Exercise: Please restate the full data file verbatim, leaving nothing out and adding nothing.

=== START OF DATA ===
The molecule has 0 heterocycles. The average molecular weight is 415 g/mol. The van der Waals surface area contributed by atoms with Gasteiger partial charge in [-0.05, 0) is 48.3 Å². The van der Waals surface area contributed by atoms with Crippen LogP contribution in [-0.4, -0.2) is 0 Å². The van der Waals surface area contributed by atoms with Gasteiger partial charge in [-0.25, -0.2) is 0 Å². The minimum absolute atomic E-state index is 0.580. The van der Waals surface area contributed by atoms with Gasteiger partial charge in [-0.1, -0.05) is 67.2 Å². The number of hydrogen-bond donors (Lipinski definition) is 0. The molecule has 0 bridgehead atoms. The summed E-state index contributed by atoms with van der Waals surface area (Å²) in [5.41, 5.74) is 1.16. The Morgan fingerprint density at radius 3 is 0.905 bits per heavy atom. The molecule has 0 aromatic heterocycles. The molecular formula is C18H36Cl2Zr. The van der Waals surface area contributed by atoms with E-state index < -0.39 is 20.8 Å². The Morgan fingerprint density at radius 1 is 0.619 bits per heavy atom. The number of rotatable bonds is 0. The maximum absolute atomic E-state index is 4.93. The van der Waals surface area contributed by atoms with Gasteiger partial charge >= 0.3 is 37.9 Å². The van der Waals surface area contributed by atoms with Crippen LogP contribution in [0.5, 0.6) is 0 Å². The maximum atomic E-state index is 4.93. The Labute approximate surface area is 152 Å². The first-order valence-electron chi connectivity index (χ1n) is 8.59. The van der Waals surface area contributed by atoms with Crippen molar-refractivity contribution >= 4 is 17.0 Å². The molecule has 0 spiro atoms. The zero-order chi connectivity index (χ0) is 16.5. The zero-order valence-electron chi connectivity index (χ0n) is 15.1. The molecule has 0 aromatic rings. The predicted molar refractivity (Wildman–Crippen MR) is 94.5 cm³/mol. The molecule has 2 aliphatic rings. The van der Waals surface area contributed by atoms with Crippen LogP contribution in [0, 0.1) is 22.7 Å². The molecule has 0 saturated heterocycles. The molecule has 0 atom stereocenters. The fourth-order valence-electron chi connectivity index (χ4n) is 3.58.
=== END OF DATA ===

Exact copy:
The molecule has 0 heterocycles. The average molecular weight is 415 g/mol. The van der Waals surface area contributed by atoms with Gasteiger partial charge in [-0.05, 0) is 48.3 Å². The van der Waals surface area contributed by atoms with Crippen LogP contribution in [-0.4, -0.2) is 0 Å². The van der Waals surface area contributed by atoms with Gasteiger partial charge in [-0.25, -0.2) is 0 Å². The minimum absolute atomic E-state index is 0.580. The van der Waals surface area contributed by atoms with Gasteiger partial charge in [-0.1, -0.05) is 67.2 Å². The number of hydrogen-bond donors (Lipinski definition) is 0. The molecule has 0 bridgehead atoms. The summed E-state index contributed by atoms with van der Waals surface area (Å²) in [5.41, 5.74) is 1.16. The Morgan fingerprint density at radius 3 is 0.905 bits per heavy atom. The molecule has 0 aromatic heterocycles. The molecular formula is C18H36Cl2Zr. The van der Waals surface area contributed by atoms with E-state index < -0.39 is 20.8 Å². The Morgan fingerprint density at radius 1 is 0.619 bits per heavy atom. The number of rotatable bonds is 0. The maximum absolute atomic E-state index is 4.93. The van der Waals surface area contributed by atoms with Gasteiger partial charge >= 0.3 is 37.9 Å². The van der Waals surface area contributed by atoms with Crippen LogP contribution in [0.5, 0.6) is 0 Å². The maximum atomic E-state index is 4.93. The Labute approximate surface area is 152 Å². The first-order valence-electron chi connectivity index (χ1n) is 8.59. The van der Waals surface area contributed by atoms with Crippen molar-refractivity contribution >= 4 is 17.0 Å². The molecule has 0 spiro atoms. The zero-order chi connectivity index (χ0) is 16.5. The zero-order valence-electron chi connectivity index (χ0n) is 15.1. The molecule has 0 aromatic rings. The predicted molar refractivity (Wildman–Crippen MR) is 94.5 cm³/mol. The molecule has 2 aliphatic rings. The van der Waals surface area contributed by atoms with Crippen LogP contribution in [0, 0.1) is 22.7 Å². The molecule has 0 saturated heterocycles. The molecule has 0 atom stereocenters. The fourth-order valence-electron chi connectivity index (χ4n) is 3.58.